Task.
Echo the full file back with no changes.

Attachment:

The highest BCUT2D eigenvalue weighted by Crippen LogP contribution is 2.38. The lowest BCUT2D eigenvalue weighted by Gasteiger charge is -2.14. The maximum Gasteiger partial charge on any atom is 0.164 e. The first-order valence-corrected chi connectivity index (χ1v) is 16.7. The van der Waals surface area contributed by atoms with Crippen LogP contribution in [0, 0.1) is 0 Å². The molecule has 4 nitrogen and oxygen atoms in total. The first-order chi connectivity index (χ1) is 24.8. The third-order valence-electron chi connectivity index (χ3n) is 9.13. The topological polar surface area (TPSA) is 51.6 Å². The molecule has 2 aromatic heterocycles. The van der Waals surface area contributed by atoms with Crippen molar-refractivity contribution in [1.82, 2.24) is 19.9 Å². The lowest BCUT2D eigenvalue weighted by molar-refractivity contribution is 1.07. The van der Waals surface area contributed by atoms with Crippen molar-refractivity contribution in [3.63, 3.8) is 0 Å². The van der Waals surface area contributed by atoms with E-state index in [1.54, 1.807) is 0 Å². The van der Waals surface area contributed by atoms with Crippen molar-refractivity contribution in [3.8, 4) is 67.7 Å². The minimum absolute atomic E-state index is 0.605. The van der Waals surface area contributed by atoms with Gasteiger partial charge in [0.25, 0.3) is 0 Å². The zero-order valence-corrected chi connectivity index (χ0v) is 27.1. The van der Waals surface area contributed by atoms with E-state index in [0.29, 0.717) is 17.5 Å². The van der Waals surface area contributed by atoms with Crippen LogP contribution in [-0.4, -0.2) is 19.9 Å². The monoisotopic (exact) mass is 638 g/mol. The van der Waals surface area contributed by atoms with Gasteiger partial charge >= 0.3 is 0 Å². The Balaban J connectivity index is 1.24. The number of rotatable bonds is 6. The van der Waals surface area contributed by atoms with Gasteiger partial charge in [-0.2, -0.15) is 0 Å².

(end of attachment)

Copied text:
The highest BCUT2D eigenvalue weighted by Crippen LogP contribution is 2.38. The lowest BCUT2D eigenvalue weighted by Gasteiger charge is -2.14. The maximum Gasteiger partial charge on any atom is 0.164 e. The first-order valence-corrected chi connectivity index (χ1v) is 16.7. The van der Waals surface area contributed by atoms with Crippen LogP contribution in [0, 0.1) is 0 Å². The molecule has 4 nitrogen and oxygen atoms in total. The first-order chi connectivity index (χ1) is 24.8. The third-order valence-electron chi connectivity index (χ3n) is 9.13. The topological polar surface area (TPSA) is 51.6 Å². The molecule has 2 aromatic heterocycles. The van der Waals surface area contributed by atoms with Crippen molar-refractivity contribution in [1.82, 2.24) is 19.9 Å². The lowest BCUT2D eigenvalue weighted by molar-refractivity contribution is 1.07. The van der Waals surface area contributed by atoms with Crippen molar-refractivity contribution in [3.63, 3.8) is 0 Å². The van der Waals surface area contributed by atoms with E-state index in [1.54, 1.807) is 0 Å². The van der Waals surface area contributed by atoms with Crippen molar-refractivity contribution in [3.8, 4) is 67.7 Å². The minimum absolute atomic E-state index is 0.605. The van der Waals surface area contributed by atoms with Gasteiger partial charge in [0.25, 0.3) is 0 Å². The zero-order valence-corrected chi connectivity index (χ0v) is 27.1. The van der Waals surface area contributed by atoms with E-state index in [0.29, 0.717) is 17.5 Å². The van der Waals surface area contributed by atoms with Crippen LogP contribution in [-0.4, -0.2) is 19.9 Å². The monoisotopic (exact) mass is 638 g/mol. The van der Waals surface area contributed by atoms with Gasteiger partial charge >= 0.3 is 0 Å². The Balaban J connectivity index is 1.24. The number of rotatable bonds is 6. The van der Waals surface area contributed by atoms with Gasteiger partial charge in [-0.2, -0.15) is 0 Å².